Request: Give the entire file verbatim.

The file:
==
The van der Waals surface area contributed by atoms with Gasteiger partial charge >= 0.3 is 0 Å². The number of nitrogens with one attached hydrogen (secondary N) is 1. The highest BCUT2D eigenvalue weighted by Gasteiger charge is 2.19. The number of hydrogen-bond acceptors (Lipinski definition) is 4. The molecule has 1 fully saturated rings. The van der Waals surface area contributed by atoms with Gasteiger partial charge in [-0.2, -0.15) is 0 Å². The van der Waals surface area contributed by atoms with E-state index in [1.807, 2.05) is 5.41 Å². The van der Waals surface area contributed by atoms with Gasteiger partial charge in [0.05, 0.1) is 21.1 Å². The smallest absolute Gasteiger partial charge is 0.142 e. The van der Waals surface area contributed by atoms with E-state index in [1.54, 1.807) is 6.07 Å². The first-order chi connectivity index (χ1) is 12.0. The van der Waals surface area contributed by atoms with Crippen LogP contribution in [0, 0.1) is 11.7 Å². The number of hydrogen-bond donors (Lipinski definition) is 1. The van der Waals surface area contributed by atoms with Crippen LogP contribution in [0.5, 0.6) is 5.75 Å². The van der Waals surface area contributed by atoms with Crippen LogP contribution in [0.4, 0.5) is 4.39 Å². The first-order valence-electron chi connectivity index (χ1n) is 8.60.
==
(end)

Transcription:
The van der Waals surface area contributed by atoms with Gasteiger partial charge >= 0.3 is 0 Å². The number of nitrogens with one attached hydrogen (secondary N) is 1. The highest BCUT2D eigenvalue weighted by Gasteiger charge is 2.19. The number of hydrogen-bond acceptors (Lipinski definition) is 4. The molecule has 1 fully saturated rings. The van der Waals surface area contributed by atoms with Gasteiger partial charge in [-0.2, -0.15) is 0 Å². The van der Waals surface area contributed by atoms with E-state index in [1.807, 2.05) is 5.41 Å². The van der Waals surface area contributed by atoms with Gasteiger partial charge in [0.05, 0.1) is 21.1 Å². The smallest absolute Gasteiger partial charge is 0.142 e. The van der Waals surface area contributed by atoms with E-state index in [1.54, 1.807) is 6.07 Å². The first-order chi connectivity index (χ1) is 12.0. The van der Waals surface area contributed by atoms with Crippen LogP contribution in [0, 0.1) is 11.7 Å². The number of hydrogen-bond donors (Lipinski definition) is 1. The van der Waals surface area contributed by atoms with Crippen LogP contribution in [0.5, 0.6) is 5.75 Å². The van der Waals surface area contributed by atoms with Crippen LogP contribution in [0.4, 0.5) is 4.39 Å². The first-order valence-electron chi connectivity index (χ1n) is 8.60.